Signs He’s Not Worth It

The summer after my freshman year of college, I was one of about eighteen college students doing a five-week internship. We lived together on site, girls on one floor, boys on another. We ate our meals, spent all our free time together, carpooled to the ice cream shop and closest big city on the weekend.

We spent a lot of time together.

Living in close proximity, it was natural for attraction to develop between many of the interns. And I was no different. I remember there was one guy who caught my eye. “Tim” was funny, athletic, and kind. Most intriguing to me was that he actually showed interest in me: flirting, teasing, and trying to sit at my table for meals. As a girl who never had a boyfriend, but had plenty of crushes, this was a welcome change—which made me feel even more attracted to him.

But as the weeks wore on, I began to see signs of how different we were from each other. His values, life goals, and outlook on the world were not the same as mine.

My heart tried to convince me to give it a go and just see what could happen. If anything, it could just be a summer fling, right? We could both have fun and then just go back to our normal lives—no harm, no foul.

I started thinking more about what I was looking for in a guy and why I was attracted to this one. Deep down I knew I wanted to wait for someone who really cared for me and I for him. I realized the thing I liked best about Tim was the attention he was giving me. But I wanted to wait for a guy I could spend the rest of my life with. I didn’t want to waste my time—or my heart—on a guy if it wasn’t going to work out in the end. Even in a brief, no strings attached relationship, I knew I’d be risking heartbreak.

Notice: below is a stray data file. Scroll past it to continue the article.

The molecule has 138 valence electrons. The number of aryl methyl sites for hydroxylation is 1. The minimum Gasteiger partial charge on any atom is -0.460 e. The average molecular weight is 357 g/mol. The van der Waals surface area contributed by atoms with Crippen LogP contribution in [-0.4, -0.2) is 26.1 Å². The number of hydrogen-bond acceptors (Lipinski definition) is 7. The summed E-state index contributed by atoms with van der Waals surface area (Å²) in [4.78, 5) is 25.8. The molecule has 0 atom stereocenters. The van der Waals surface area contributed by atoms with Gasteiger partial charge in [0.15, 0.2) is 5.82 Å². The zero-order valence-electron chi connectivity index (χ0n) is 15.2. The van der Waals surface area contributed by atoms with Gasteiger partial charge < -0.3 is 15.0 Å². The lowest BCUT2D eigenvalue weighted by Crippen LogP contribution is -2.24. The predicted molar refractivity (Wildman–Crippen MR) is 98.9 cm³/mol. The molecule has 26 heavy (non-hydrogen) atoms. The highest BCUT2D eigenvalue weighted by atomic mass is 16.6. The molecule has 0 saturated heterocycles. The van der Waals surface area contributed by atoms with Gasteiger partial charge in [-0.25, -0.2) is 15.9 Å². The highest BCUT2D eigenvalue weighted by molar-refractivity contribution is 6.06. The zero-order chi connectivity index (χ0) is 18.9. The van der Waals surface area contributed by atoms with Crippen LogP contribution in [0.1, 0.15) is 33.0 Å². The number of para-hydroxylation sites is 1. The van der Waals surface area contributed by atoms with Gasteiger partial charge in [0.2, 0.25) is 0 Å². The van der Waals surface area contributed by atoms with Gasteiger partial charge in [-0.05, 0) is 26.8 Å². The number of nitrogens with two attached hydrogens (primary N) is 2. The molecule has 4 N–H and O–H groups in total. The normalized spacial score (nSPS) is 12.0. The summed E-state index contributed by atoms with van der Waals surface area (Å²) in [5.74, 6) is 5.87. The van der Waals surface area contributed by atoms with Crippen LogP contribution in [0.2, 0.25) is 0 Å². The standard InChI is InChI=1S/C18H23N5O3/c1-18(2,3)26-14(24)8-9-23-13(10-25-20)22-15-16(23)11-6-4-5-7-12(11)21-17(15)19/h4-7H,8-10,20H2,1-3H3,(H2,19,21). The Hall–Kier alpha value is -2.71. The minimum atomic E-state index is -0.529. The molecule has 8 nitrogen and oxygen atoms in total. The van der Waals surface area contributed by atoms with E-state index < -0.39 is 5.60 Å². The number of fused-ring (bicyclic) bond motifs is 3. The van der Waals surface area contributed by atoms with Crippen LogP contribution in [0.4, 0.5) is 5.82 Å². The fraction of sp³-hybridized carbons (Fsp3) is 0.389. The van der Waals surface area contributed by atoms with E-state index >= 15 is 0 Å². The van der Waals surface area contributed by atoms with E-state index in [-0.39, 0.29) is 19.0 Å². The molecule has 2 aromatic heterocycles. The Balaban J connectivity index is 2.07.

Once my head caught up with my heart, my attraction to him started to wane. I started to notice how condescending and argumentative he could be. And when he lost his temper during a debate with a fellow intern, it made me glad I listened to my gut.

Neither of us ended up acting on our feelings; it wasn’t even something we talked about. We’d still hang out and enjoyed chatting and laughing with the group, but I no longer hung out with him alone. The summer ended, and I never saw or spoke to him again.

When it comes to love, we’re often told to “follow your heart,” or to “feel, don’t think.” But sometimes our hearts need our heads to guide them. While it’s necessary to have feelings in a relationship, I learned you can’t totally rely on them. And I’m so glad I waited for someone who was a better fit for me.

Kara

Kara is an Iowan-in-training, but a Minnesotan at heart. She loves to travel, create delectable desserts and meals, play piano, read and spend time with her growing family. Kara is part of I Believe in Love because she knows the joy and peace that comes from walking hand-in-hand with her true love in marriage and wants to encourage others to find the same.
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